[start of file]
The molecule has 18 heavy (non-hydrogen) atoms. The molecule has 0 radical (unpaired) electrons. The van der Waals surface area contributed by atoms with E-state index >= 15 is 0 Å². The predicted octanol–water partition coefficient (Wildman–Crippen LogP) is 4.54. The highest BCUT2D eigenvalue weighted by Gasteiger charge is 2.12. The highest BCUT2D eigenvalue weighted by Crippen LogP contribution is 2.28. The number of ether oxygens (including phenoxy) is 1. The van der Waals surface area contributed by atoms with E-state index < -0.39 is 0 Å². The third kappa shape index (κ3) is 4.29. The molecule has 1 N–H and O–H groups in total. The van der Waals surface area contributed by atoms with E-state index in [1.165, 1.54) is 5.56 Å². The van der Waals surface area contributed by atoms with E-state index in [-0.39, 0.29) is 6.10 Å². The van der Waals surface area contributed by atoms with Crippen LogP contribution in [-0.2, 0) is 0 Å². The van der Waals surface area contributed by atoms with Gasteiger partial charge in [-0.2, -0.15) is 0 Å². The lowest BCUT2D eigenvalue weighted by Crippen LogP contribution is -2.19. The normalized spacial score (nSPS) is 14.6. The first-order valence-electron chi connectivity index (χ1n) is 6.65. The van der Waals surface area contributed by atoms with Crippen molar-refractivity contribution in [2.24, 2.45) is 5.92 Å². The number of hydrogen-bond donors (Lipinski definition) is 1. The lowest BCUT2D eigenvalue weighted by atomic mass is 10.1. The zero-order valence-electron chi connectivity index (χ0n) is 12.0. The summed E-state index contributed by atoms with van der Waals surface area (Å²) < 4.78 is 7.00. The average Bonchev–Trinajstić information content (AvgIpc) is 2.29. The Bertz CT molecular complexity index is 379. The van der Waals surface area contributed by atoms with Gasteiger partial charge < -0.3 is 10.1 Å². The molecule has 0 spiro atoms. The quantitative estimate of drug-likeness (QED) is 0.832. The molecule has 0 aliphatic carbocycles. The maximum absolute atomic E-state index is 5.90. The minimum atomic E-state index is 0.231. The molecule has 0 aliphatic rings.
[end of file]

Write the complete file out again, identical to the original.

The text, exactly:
The molecule has 18 heavy (non-hydrogen) atoms. The molecule has 0 radical (unpaired) electrons. The van der Waals surface area contributed by atoms with E-state index >= 15 is 0 Å². The predicted octanol–water partition coefficient (Wildman–Crippen LogP) is 4.54. The highest BCUT2D eigenvalue weighted by Gasteiger charge is 2.12. The highest BCUT2D eigenvalue weighted by Crippen LogP contribution is 2.28. The number of ether oxygens (including phenoxy) is 1. The van der Waals surface area contributed by atoms with E-state index < -0.39 is 0 Å². The third kappa shape index (κ3) is 4.29. The molecule has 1 N–H and O–H groups in total. The van der Waals surface area contributed by atoms with E-state index in [1.165, 1.54) is 5.56 Å². The van der Waals surface area contributed by atoms with E-state index in [-0.39, 0.29) is 6.10 Å². The van der Waals surface area contributed by atoms with Crippen LogP contribution in [-0.2, 0) is 0 Å². The van der Waals surface area contributed by atoms with Gasteiger partial charge in [-0.2, -0.15) is 0 Å². The lowest BCUT2D eigenvalue weighted by Crippen LogP contribution is -2.19. The normalized spacial score (nSPS) is 14.6. The first-order valence-electron chi connectivity index (χ1n) is 6.65. The van der Waals surface area contributed by atoms with Crippen molar-refractivity contribution in [2.24, 2.45) is 5.92 Å². The number of hydrogen-bond donors (Lipinski definition) is 1. The lowest BCUT2D eigenvalue weighted by atomic mass is 10.1. The zero-order valence-electron chi connectivity index (χ0n) is 12.0. The summed E-state index contributed by atoms with van der Waals surface area (Å²) < 4.78 is 7.00. The average Bonchev–Trinajstić information content (AvgIpc) is 2.29. The Bertz CT molecular complexity index is 379. The van der Waals surface area contributed by atoms with Gasteiger partial charge < -0.3 is 10.1 Å². The molecule has 0 spiro atoms. The quantitative estimate of drug-likeness (QED) is 0.832. The molecule has 0 aliphatic carbocycles. The maximum absolute atomic E-state index is 5.90. The minimum atomic E-state index is 0.231. The molecule has 0 aliphatic rings.